A SPATIAL VISION FOR DUBLIN
Dublin is in many ways unrecognisable from what it was even twenty years ago. From a city with few visitors, high unemployment, dereliction and virtually no one living in the City Centre, it has changed into an accessible city, popular with tourists and young people, high employment with a thriving economy and culture and a place in the top ten of European cities. Nonetheless, the city faces many problems and has been quoted as an international example for urban sprawl. The vision of DCBA suggests strategic policy in eight areas in order to retain and build on the success that has been achieved in recent times.
The vision presents the views and aspirations of the business community of Dublin City. The city has many strengths including the Georgian core, the low rise buildings in the City Centre and the fact that the city can be walked quite easily. The city is also a popular tourist destination. However, a number of factors such as weak transport infrastructure, sprawling nature of the city and, to some extent its limited size in global terms, detract from these strengths.
In order to benchmark Dublin against other (European) cities, ranking publications have been chosen based on three criteria against which a successful city can be measured:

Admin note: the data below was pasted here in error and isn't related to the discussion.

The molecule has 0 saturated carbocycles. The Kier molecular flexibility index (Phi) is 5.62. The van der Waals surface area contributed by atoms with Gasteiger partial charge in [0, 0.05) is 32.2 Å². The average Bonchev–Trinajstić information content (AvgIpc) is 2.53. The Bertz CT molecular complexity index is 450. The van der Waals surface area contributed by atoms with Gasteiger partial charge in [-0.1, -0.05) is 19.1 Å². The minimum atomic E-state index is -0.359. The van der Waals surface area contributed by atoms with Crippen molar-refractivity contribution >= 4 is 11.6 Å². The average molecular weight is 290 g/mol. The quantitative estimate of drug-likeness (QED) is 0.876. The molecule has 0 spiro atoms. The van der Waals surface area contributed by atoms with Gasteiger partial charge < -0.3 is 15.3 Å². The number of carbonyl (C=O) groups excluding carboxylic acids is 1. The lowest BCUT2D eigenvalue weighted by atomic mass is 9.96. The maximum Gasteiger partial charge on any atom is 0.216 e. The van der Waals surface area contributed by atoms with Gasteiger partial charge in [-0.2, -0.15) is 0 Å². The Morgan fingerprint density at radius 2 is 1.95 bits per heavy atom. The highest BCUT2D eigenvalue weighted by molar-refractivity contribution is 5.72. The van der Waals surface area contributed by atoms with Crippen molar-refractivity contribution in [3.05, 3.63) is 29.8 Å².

- Quality of Living
- Size of the Metropolitan Area
- Best Cities to Locate a Business Today
Although it is clear from analysis that successful cities do not have to be large cities, or even capital cities, it is clear that cities such as Amsterdam and Düsseldorf benefit from forming part of urban networks which create large metropolitan areas. Based on our review of ranking of cities, the following cities are chosen as suitable cities to examine as possible examples for Dublin. These cities can be divided in three geographical regions:
- Northern Europe: Amsterdam, Düsseldorf, Copenhagen, Stockholm, Helsinki.
- Central Europe: Munich, Vienna, Zurich.
- Southern Europe: Barcelona, Madrid, Milan, Lisbon.